The affordability gap for people with disabilities has exponentially worsened in recent years. According to Priced Out in 2012, over 4.8 million non-institutionalized Americans with disabilities who rely on federal monthly Supplemental Security Income (SSI) have incomes less than $8,700 per year – low enough to be priced out of every rental housing market in the nation. In 2012, the average rent for a one-bedroom apartment was $758 per month – or 104% of the national average monthly SSI income for beneficiaries living independently.
Finally, the supply of affordable, accessible housing remains far less than the need. Key programs at the U.S. Department of Housing and Urban Development (HUD) that seek to increase affordable housing for people with disabilities, include:
Section 811 Supportive Housing for Persons with Disabilities Program. Section 811 is the only HUD program dedicated to producing affordable, accessible housing for non-elderly, very low-income people with significant disabilities. Section 811 was recently modernized by the Frank Melville Supportive Housing Investment Act to make the program more efficient and to substantially increase the units that the program creates. As modernized by the Melville Act, Section 811 housing is typically integrated into larger affordable housing apartment buildings, and is linked with voluntary supports and services. Tenants pay 30 percent of their adjusted income for rent which ensures affordability for people who receive SSI.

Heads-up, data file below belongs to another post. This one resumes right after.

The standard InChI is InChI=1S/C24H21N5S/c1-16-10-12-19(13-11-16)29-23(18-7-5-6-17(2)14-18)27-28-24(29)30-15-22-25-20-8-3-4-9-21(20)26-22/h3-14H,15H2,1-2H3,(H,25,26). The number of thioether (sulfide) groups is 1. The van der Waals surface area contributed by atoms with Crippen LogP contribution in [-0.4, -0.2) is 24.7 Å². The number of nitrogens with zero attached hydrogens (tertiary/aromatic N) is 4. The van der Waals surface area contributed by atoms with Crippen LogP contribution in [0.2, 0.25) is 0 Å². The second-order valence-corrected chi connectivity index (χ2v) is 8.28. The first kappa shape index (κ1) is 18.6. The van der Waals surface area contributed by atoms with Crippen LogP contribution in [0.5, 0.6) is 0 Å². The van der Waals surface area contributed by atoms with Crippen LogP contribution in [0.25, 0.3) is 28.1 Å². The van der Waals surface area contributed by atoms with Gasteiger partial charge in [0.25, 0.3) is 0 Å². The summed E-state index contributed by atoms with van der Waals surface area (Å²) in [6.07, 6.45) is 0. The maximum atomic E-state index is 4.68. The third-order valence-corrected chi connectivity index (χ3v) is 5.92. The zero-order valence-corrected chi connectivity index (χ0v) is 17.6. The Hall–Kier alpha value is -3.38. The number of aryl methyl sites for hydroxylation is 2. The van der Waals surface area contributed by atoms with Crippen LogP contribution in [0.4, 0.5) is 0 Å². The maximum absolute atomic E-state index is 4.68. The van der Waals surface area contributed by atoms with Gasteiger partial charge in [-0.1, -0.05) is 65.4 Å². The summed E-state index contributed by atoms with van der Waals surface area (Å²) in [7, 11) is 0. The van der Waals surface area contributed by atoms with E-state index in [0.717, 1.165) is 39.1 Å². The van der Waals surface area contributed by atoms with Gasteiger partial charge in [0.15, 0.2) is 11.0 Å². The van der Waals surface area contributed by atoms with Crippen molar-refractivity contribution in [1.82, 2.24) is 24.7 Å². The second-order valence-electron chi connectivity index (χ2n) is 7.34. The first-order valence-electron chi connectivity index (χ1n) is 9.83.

Section 8 Housing Choice Vouchers. HUD’s Section 8 Housing Choice Voucher program helps very low-income families, the elderly, and people with disabilities afford rental housing in the private market. About 1 in 3 households using Section 8 vouchers are headed by a non-elderly (under age 62) person with a disability. Tenants must be low-income, and typically pay 30 percent of their income for rent. Participants must find their own housing, but can choose any housing that meets the requirements of the program. Due to limited funding and high
Public Housing. Public housing comes in all sizes and types, from scattered single family houses to high-rise apartments. About 1 in 5 households living in public housing are headed by a non- elderly (under age 62) person with a disability. Tenants must be low-income, and typically pay 30 percent of their income for rent. Like Section 8 vouchers, availability is limited and applicants may be on waiting lists for years.
National Housing Trust Fund. The National Housing Trust Fund (NHTF) is a new, dedicated fund that will provide grants to states to build, preserve, and rehabilitate housing for people with the lowest incomes. The NHTF was established by the Housing and Economic Recovery Act of 2008 (P.L. 110-289), but has not yet been funded.